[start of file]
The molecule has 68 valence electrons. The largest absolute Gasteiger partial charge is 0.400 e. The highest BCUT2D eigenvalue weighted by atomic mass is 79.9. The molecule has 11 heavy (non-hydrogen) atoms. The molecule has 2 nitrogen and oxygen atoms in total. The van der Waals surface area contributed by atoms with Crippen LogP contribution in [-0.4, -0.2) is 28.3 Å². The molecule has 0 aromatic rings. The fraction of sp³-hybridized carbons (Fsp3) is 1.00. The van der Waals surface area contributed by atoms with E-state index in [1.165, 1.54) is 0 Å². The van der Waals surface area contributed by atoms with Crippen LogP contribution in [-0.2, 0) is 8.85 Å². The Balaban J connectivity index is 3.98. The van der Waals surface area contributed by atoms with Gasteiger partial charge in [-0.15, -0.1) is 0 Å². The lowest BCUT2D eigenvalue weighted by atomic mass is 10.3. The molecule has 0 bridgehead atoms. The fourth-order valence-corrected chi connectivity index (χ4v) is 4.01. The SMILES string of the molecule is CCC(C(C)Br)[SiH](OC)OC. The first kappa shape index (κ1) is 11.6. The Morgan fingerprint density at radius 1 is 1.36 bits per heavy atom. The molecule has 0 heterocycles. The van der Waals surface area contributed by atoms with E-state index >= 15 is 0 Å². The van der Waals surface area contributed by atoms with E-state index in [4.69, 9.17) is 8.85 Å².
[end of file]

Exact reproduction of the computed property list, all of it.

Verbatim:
The molecule has 68 valence electrons. The largest absolute Gasteiger partial charge is 0.400 e. The highest BCUT2D eigenvalue weighted by atomic mass is 79.9. The molecule has 11 heavy (non-hydrogen) atoms. The molecule has 2 nitrogen and oxygen atoms in total. The van der Waals surface area contributed by atoms with Crippen LogP contribution in [-0.4, -0.2) is 28.3 Å². The molecule has 0 aromatic rings. The fraction of sp³-hybridized carbons (Fsp3) is 1.00. The van der Waals surface area contributed by atoms with E-state index in [1.165, 1.54) is 0 Å². The van der Waals surface area contributed by atoms with Crippen LogP contribution in [-0.2, 0) is 8.85 Å². The Balaban J connectivity index is 3.98. The van der Waals surface area contributed by atoms with Gasteiger partial charge in [-0.15, -0.1) is 0 Å². The lowest BCUT2D eigenvalue weighted by atomic mass is 10.3. The molecule has 0 bridgehead atoms. The fourth-order valence-corrected chi connectivity index (χ4v) is 4.01. The SMILES string of the molecule is CCC(C(C)Br)[SiH](OC)OC. The first kappa shape index (κ1) is 11.6. The Morgan fingerprint density at radius 1 is 1.36 bits per heavy atom. The molecule has 0 heterocycles. The van der Waals surface area contributed by atoms with E-state index >= 15 is 0 Å². The van der Waals surface area contributed by atoms with E-state index in [4.69, 9.17) is 8.85 Å².